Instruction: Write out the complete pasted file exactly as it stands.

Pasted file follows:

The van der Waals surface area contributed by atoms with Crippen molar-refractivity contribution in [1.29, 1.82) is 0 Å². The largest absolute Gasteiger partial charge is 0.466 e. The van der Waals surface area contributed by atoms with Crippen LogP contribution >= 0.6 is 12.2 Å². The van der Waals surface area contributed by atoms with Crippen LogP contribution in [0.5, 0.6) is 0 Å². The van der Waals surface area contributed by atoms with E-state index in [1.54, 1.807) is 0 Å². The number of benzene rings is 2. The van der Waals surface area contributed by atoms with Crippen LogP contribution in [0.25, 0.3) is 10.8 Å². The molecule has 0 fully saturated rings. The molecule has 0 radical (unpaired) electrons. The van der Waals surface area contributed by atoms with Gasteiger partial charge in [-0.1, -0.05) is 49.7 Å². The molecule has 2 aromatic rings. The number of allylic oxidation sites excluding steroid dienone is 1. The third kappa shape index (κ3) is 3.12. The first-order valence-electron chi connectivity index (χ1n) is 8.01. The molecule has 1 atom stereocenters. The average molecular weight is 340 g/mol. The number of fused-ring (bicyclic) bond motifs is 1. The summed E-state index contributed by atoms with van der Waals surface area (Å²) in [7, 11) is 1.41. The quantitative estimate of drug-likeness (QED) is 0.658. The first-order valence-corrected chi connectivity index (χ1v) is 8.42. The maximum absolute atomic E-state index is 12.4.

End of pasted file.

The van der Waals surface area contributed by atoms with Crippen molar-refractivity contribution in [1.29, 1.82) is 0 Å². The largest absolute Gasteiger partial charge is 0.466 e. The van der Waals surface area contributed by atoms with Crippen LogP contribution >= 0.6 is 12.2 Å². The van der Waals surface area contributed by atoms with Crippen LogP contribution in [0.5, 0.6) is 0 Å². The van der Waals surface area contributed by atoms with E-state index in [1.54, 1.807) is 0 Å². The number of benzene rings is 2. The van der Waals surface area contributed by atoms with Crippen LogP contribution in [0.25, 0.3) is 10.8 Å². The molecule has 0 fully saturated rings. The molecule has 0 radical (unpaired) electrons. The van der Waals surface area contributed by atoms with Gasteiger partial charge in [-0.1, -0.05) is 49.7 Å². The molecule has 2 aromatic rings. The number of allylic oxidation sites excluding steroid dienone is 1. The third kappa shape index (κ3) is 3.12. The first-order valence-electron chi connectivity index (χ1n) is 8.01. The molecule has 1 atom stereocenters. The average molecular weight is 340 g/mol. The number of fused-ring (bicyclic) bond motifs is 1. The summed E-state index contributed by atoms with van der Waals surface area (Å²) in [7, 11) is 1.41. The quantitative estimate of drug-likeness (QED) is 0.658. The first-order valence-corrected chi connectivity index (χ1v) is 8.42. The maximum absolute atomic E-state index is 12.4.